A few years ago I handled a vehicle racing case on the Moscow-Pullman Highway, so I figured maybe this might be an opportunity to talk a little bit about street racing and the legal consequences. Washington state law RCW 46.61.530 provides that the racing of vehicles constitutes reckless driving even if the vehicles do not exceed the speeding limit.V8 car spinning tires The reason the law applies even when the speed limits are not broken is that even the rapid acceleration of vehicles can pose a danger and that the contest itself provides the motivation to drivers to violate other traffic rules (such as stop signs, yield signs, etc.) “Racing” is defined as “willfully comparing relative speeds by operation of one or more motor vehicles.”

The law doesn’t just apply to muscle cars. In the matter that I handled, one driver was operating a 1987 Toyota MR2, and the other was driving a 2008 Jeep Patriot. Since the 1990’s street racing has been a part of American culture. The practice’s popularity started in south Florida, and spread to California and the rest of the country. In Washington state, the offense is a gross misdemeanor punishable by up to 364 days in jail and a $5,000 fine. If a person is injured as a result of the racing, the offense is classified as Vehicular Assault. A conviction for Vehicular Assault is punishable by up to 10 years in prison, and even first time offenders can find themselves serving a year or more in prison. If a person is killed as a result of the racing, the punishments can be even greater, and the offense is classified as Vehicular Homicide.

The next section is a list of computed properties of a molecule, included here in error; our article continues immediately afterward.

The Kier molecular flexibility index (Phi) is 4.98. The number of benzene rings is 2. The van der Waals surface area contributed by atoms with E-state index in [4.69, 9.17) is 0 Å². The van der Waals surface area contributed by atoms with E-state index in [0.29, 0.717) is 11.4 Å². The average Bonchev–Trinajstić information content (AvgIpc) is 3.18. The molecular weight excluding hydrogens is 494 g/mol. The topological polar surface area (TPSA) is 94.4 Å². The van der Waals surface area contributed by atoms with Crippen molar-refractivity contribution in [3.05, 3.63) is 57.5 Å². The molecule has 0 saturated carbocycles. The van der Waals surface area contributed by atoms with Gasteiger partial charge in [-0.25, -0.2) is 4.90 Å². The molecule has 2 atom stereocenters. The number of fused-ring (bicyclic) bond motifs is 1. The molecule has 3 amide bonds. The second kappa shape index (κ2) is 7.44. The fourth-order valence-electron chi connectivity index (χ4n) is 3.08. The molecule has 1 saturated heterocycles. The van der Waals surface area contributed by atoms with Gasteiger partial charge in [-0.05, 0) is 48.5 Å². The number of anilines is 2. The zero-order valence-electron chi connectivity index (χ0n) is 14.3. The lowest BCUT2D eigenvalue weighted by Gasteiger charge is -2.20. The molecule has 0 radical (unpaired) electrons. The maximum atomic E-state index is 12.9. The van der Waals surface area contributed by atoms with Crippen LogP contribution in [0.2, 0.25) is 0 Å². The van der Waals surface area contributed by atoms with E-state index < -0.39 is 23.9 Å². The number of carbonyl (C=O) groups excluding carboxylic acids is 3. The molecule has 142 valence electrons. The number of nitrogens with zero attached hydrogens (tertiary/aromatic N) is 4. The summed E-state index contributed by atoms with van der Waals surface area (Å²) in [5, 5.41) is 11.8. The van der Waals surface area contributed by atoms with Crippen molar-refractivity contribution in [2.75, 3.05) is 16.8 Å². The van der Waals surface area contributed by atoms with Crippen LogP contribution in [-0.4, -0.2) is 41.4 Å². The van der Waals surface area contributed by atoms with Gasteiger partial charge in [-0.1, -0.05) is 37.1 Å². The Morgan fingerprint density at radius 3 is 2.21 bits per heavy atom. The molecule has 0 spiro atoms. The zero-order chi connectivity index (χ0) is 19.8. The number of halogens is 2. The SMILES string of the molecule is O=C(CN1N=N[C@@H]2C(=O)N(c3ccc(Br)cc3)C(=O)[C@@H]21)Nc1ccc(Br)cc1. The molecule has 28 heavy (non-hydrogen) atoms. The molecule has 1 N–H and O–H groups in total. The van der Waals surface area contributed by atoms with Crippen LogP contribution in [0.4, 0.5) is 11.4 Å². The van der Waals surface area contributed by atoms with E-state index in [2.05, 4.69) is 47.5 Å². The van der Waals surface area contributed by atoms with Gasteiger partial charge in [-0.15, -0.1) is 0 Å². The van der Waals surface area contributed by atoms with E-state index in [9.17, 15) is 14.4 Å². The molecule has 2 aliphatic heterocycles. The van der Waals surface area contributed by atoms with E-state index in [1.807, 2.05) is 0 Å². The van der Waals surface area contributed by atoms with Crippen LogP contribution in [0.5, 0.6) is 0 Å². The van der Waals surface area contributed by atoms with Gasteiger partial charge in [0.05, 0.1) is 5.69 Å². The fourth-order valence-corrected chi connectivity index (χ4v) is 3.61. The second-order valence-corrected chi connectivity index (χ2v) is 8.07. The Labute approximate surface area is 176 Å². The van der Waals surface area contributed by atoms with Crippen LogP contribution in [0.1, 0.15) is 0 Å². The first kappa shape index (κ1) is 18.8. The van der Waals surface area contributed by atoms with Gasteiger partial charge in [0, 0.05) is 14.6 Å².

Often in street racing cases, the competition or race is discussed in social media, or at least discussed by text messages. Whether it is Facebook, Instagram, or Snapchat, police and prosecuting attorneys can subpoena records of discussions about street racing. Even when a discussion is “deleted” it still remains on the company servers for months. Some arrests for street racing turn into broader criminal investigations into auto-theft, drugs, or trafficking stolen auto parts.